United States Court of Appeals For the Seventh Circuit
Evidence — undue prejudice
In a prosecution for child pornography offenses, it was not unduly prejudicial to permit the jury to view the evidence during deliberations.
“Although Loughry makes valid points concerning the prejudicial effect of the child pornography from his home, we see no abuse of discretion in allowing the jury to view this evidence during deliberations. ‘That evidence may be highly prejudicial does not compel its exclusion; the evidence must be unfairly prejudicial.’ United States v. Chambers, 642 F.3d 588, 595 (7th Cir. 2011). To determine whether an exhibit is unfairly prejudicial, we use ‘a sliding scale approach: as the probative value increases, so does our tolerance of the risk of prejudice.’ United States v. Earls, 704 F.3d 466, 471 (7th Cir. 2012). The evidence recovered from Loughry’s home possessed a great deal of probative value. Loughry’s home computer contained images and videos that had many of the same properties as those found on the Cache. This similarity was strong evidence of Loughry’s identity as the Cache user ‘Mayorroger’ who advertised and distributed child pornography on the site. For example, one of the videos from Loughry’s stash was from a child pornography site called Lolita Studios. This was the same site whose images populated the ‘LS [for Lolita Studios] and BD Galleries’ area of the Cache. It was in this area that Savigar posted a series of child pornography images and credited Mayorroger for his help in distributing the images. Given the highly probative nature of the evidence, the district court acted within its discretion in concluding that the risk of prejudice to Loughry did not warrant its exclusion from the jury room.”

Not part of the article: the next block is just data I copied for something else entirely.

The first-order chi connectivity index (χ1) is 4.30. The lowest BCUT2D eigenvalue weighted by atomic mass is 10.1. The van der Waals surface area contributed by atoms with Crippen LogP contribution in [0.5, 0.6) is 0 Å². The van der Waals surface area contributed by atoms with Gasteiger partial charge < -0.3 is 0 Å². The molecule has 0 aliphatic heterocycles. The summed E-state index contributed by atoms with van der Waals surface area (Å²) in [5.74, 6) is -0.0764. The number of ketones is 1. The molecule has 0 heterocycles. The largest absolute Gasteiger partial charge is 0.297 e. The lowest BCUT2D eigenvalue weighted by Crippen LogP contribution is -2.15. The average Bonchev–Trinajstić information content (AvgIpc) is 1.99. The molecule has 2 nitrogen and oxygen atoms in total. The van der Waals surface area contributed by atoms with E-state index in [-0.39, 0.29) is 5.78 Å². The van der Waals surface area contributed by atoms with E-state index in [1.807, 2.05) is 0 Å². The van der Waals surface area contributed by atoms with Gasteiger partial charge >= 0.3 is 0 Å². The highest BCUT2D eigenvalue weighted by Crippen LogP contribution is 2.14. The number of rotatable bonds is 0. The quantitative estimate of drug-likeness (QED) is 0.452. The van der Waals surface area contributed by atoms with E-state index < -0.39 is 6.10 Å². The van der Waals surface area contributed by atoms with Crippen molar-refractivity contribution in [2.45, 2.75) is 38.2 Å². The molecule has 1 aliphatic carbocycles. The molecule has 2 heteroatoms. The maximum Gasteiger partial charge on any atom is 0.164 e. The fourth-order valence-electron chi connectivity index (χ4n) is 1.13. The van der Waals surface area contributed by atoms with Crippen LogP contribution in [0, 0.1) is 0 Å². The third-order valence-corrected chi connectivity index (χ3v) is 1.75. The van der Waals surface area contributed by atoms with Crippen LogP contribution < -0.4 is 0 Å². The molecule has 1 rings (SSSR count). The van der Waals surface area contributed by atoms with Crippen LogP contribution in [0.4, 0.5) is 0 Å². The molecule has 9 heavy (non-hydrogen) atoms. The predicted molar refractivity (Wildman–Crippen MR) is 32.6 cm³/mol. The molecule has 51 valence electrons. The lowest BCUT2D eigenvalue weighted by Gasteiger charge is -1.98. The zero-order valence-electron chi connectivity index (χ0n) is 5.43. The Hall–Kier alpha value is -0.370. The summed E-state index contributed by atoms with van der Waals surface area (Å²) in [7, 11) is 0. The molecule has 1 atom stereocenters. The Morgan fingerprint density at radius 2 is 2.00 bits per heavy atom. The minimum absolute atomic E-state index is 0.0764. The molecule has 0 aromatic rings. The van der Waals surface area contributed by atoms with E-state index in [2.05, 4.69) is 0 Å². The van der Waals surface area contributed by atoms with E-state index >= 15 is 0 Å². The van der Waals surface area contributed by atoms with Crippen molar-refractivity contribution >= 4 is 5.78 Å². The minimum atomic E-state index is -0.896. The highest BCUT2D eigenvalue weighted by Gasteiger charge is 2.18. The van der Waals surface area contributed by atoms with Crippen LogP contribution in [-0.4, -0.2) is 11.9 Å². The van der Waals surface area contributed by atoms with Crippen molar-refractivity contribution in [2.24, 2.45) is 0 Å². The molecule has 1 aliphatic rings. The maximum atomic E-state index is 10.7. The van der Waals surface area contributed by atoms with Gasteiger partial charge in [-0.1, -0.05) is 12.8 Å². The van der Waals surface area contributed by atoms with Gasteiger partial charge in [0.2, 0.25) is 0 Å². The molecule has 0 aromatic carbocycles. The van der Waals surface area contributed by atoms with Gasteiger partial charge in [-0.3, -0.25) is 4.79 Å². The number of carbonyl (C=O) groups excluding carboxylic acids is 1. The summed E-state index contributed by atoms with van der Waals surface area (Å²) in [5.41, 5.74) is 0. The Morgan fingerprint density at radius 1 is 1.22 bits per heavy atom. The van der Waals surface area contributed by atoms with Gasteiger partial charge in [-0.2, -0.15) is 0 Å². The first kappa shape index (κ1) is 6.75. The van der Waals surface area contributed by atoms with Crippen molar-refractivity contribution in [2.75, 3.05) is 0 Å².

Appeal from the United States District Court for the Southern District of Indiana, Barker, J., Williams, J.